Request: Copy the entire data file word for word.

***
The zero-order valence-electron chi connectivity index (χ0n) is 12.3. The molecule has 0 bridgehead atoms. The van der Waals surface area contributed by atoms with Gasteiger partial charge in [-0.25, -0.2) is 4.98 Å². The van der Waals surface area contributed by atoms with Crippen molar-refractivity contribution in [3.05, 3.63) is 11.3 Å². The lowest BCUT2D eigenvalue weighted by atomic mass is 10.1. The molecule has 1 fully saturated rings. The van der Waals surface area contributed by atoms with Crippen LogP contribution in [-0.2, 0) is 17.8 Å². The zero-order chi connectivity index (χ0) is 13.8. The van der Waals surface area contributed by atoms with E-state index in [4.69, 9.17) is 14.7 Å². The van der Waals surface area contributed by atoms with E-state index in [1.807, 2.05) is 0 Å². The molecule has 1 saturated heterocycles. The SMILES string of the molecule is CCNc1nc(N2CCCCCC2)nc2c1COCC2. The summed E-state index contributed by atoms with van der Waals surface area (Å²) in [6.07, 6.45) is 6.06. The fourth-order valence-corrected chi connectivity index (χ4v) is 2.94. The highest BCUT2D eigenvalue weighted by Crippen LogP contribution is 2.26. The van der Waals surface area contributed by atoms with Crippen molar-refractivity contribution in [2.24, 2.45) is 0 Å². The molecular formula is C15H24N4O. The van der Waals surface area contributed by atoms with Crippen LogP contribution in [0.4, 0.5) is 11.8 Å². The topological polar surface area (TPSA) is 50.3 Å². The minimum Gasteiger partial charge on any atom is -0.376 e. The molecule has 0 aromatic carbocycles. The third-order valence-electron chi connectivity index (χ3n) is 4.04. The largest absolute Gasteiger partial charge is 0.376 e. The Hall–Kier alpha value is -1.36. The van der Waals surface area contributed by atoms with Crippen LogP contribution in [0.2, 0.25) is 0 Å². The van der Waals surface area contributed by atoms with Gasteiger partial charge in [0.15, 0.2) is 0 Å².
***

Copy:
The zero-order valence-electron chi connectivity index (χ0n) is 12.3. The molecule has 0 bridgehead atoms. The van der Waals surface area contributed by atoms with Gasteiger partial charge in [-0.25, -0.2) is 4.98 Å². The van der Waals surface area contributed by atoms with Crippen molar-refractivity contribution in [3.05, 3.63) is 11.3 Å². The lowest BCUT2D eigenvalue weighted by atomic mass is 10.1. The molecule has 1 fully saturated rings. The van der Waals surface area contributed by atoms with Crippen LogP contribution in [-0.2, 0) is 17.8 Å². The zero-order chi connectivity index (χ0) is 13.8. The van der Waals surface area contributed by atoms with E-state index in [4.69, 9.17) is 14.7 Å². The van der Waals surface area contributed by atoms with E-state index in [1.807, 2.05) is 0 Å². The molecule has 1 saturated heterocycles. The SMILES string of the molecule is CCNc1nc(N2CCCCCC2)nc2c1COCC2. The summed E-state index contributed by atoms with van der Waals surface area (Å²) in [6.07, 6.45) is 6.06. The fourth-order valence-corrected chi connectivity index (χ4v) is 2.94. The highest BCUT2D eigenvalue weighted by Crippen LogP contribution is 2.26. The van der Waals surface area contributed by atoms with Crippen molar-refractivity contribution in [2.24, 2.45) is 0 Å². The molecular formula is C15H24N4O. The van der Waals surface area contributed by atoms with Crippen LogP contribution in [0.4, 0.5) is 11.8 Å². The topological polar surface area (TPSA) is 50.3 Å². The minimum Gasteiger partial charge on any atom is -0.376 e. The molecule has 0 aromatic carbocycles. The third-order valence-electron chi connectivity index (χ3n) is 4.04. The largest absolute Gasteiger partial charge is 0.376 e. The Hall–Kier alpha value is -1.36. The van der Waals surface area contributed by atoms with Crippen LogP contribution in [0.2, 0.25) is 0 Å². The van der Waals surface area contributed by atoms with Gasteiger partial charge in [0.15, 0.2) is 0 Å².